When looking for a word for a lengthy, tedious, boring, text*, I had the feeling that tirade could be the right one.

However I looked it up in on-line dictionaries and all of the the ones I consulted say that it's supposed to refer to an angry speech/text.

I'm not yet convinced though, I think I heard it used for what I'm looking for, in a humorous manner (and maybe the dictionaries I looked up only reported the canonical meaning).

So, can you native speakers confirm, or confute, my impression?

* I have already, unsatisfactorily, read Idiom to describe a text (or speech) which is too long.

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    As a native speaker, I would always associate tirade with anger, and almost always with speech (the written equivalent of a tirade is a screed). I'm trying to come up with a good substitute for you, but it's eluding me at the moment. People do use the word tome to mean a large and possibly intimidating book, but you'd need another adjective to definitively convey that a tome is boring or tedious. – Canadian Yankee Oct 15 at 19:54
  • Thank you, I had never heard of screed before. If it makes any difference I'm referring to a long article/blog post rather than a whole book. In any case, it would probably be better to contribute to can-tirade-be-used-for-a-non-angry-lengthy-boring-speech-text rather than here if you do come up with alternatives. – user2118 Oct 15 at 20:01
  • Related question: Difference between tirade, harangue, and rant – J.R. Oct 15 at 20:09
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    tirade really goes to tone, which is angry. – Lambie Oct 15 at 20:19

If you want a word that is non-angry, long, and boring, then tirade is not it. The dictionaries aren't wrong. A tirade is given in anger.

Perhaps you're thinking of the third sense of Merriam-Webster's definition of monologue:

3 : a long speech monopolizing conversation
// I stifled a yawn as she continued her monologue about her vacation experiences.

This has the advantage of being applicable to both speech and text.


Or, there's the verb drone:

b : to talk in a persistently dull or monotonous tone
// droning on and on about his health

However, this one is applicable only to speech.

If you are talking about a written document, a somewhat obscure term is screed:

screed (n): a long piece of writing, especially one that is boring or expresses an unreasonably strong opinion:

A recent example of its use:

Brown joined the company in 2017, not long before a screed against Google’s diversity efforts written by engineer James Damore went viral.

If not actually angry, a "tirade" should be at least loud and energetic and usually refers to oratory. If the speech was long but dull I would instead use something like monologue, or say the speaker droned on for some length of time. It can be boring (or at least tedious and repetitive), but since that's not included in the definition, you'd have to explicitly add that information.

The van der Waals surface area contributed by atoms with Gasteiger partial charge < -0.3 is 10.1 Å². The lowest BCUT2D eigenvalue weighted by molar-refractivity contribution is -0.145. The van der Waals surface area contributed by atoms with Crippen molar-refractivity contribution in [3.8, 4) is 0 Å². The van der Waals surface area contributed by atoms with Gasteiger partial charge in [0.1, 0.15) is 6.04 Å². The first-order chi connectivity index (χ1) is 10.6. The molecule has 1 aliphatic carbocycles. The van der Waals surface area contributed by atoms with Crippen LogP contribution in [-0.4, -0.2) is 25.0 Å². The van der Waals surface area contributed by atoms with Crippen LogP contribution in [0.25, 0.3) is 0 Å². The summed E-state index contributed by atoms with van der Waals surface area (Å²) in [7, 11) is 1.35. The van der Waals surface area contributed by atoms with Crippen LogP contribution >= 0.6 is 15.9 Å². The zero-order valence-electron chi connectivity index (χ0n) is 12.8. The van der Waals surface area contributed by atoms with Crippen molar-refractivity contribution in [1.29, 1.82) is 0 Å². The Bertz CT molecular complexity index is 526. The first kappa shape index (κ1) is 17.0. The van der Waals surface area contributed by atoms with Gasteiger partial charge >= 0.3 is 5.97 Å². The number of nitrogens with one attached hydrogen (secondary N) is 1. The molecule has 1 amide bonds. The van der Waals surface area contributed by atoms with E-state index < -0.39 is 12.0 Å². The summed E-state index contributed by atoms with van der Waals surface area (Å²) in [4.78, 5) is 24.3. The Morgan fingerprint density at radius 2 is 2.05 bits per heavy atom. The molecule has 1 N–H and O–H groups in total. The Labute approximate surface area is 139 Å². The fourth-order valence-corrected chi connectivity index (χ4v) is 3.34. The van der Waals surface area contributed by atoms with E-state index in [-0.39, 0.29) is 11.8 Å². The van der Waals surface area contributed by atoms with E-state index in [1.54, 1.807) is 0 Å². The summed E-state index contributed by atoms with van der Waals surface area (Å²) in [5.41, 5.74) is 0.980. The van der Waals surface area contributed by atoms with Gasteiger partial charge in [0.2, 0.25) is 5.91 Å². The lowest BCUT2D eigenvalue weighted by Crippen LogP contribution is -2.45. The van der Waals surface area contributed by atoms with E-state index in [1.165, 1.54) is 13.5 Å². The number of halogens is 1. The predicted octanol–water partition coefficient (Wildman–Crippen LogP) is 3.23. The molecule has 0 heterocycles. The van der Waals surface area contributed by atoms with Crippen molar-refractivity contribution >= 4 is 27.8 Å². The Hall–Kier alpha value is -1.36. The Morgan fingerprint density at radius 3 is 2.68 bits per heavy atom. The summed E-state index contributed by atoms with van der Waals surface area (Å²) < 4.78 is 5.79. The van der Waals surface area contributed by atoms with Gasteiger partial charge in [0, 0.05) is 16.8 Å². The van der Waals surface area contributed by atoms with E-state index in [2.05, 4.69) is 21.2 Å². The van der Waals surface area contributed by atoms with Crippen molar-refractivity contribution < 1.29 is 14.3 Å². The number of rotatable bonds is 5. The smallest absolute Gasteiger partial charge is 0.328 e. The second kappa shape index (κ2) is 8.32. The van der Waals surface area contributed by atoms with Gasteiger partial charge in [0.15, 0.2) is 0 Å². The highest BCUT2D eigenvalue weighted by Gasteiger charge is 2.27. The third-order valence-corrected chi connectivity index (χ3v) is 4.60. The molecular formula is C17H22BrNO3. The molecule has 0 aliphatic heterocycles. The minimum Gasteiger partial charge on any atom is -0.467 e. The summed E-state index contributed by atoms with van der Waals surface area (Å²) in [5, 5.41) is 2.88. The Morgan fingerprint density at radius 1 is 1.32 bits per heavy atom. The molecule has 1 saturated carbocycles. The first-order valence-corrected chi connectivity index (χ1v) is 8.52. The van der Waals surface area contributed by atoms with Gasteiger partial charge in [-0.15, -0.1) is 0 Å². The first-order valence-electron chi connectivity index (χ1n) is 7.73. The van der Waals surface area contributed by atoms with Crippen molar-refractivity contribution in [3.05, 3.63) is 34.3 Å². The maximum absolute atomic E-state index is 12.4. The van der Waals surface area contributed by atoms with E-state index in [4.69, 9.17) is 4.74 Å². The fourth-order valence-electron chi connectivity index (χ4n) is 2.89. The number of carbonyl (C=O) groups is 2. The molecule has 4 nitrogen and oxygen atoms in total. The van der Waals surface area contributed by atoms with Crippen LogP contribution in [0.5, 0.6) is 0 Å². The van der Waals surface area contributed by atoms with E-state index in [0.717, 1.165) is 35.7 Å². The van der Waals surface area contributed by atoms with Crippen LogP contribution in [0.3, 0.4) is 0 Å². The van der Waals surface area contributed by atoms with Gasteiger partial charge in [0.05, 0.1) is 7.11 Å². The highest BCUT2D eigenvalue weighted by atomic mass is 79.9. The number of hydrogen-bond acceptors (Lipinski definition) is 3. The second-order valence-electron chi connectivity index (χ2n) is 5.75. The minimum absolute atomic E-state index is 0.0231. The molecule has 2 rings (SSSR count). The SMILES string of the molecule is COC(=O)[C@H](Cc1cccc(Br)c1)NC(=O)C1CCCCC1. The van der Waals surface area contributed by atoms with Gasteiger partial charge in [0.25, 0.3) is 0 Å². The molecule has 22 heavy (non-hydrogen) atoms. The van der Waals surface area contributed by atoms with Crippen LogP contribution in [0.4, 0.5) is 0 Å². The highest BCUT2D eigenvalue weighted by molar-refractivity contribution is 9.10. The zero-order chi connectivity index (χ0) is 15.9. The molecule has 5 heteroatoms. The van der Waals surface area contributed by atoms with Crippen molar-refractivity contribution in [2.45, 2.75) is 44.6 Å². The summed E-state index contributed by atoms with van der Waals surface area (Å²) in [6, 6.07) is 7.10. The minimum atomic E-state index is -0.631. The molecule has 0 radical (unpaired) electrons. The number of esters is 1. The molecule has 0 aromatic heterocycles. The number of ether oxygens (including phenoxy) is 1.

I managed to get through the text of her speech, which was mostly an interminable tirade against the evils of gluten.

A "harangue" is similarly energetic, and usually is meant to make the listener feel guilty for some misdeed. As with "tirade", if it's boring, you'd have to say so.

After we got home, covered in filth, our father launched a tedious harangue at us about how foolish we were to play around the storm drains after a heavy rain. As if we didn't already know.

  • Screed is absolutely spot on: conveys exactly the right degree of self-righteous tedium. – Oliver Turner Oct 16 at 8:01
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    Screed does look like a suitable word but it's a very obscure word that few people will have heard of. – user5505 Oct 16 at 12:02
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    @user5505 Yes, I agree. It might have most native English speakers scratching their heads, but still most could pick up the meaning from context. I've added a recent example from an article in Wired. – Andrew Oct 16 at 14:05

Tirade strongly suggests a long loud speach full of angry or unbalanced criticisms and complaints.

In contrast a harangue suggests a long tedious and pushy persuasive speach, but not necessarily an openly angry speaker.

  • Really? So harangue could be a good solution? – user2118 Oct 15 at 20:02
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    Although it's the first word I thought of, too, harangue might be too emotive for "boring" and "tedious". – J.R. Oct 15 at 20:13
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    harangue is usually directed at a particular person. "He was haranguing me." Tirade is just "put out there". It's what the current U.S. president does. It could be to a bunch of people or only one. But meaning is basically the same: angry and off-the-cuff and somewhat disjointed. – Lambie Oct 15 at 20:18
  • @Lambie The original meaning of "harangue" is a "a speech addressed to a public assembly" (Webster's Ninth New Collegiate Dictionary). Later meanings given include "a bombastic ranting speech or writing". – David42 Oct 16 at 19:54
  • @David42 Yes,well, if you harangue your audience, the audience is like a unit. – Lambie Oct 16 at 20:07

A lengthy, tedious, and boring text lacks the energy to catalyse any excitement and I would always associate a tirade with a long angry provocative speech whether oral or written. The closest synonym would be a rant which seems to me interchangeable as a less "fancy" word choice.

The word tome (for a text only) is more appropriate for the length and tedium but isn't nearly cruel enough if you are using the word as a weapon. If you are doing a review of the tome I would recommend launching into a tirade given what you have just been subjected to for hours on end :-)

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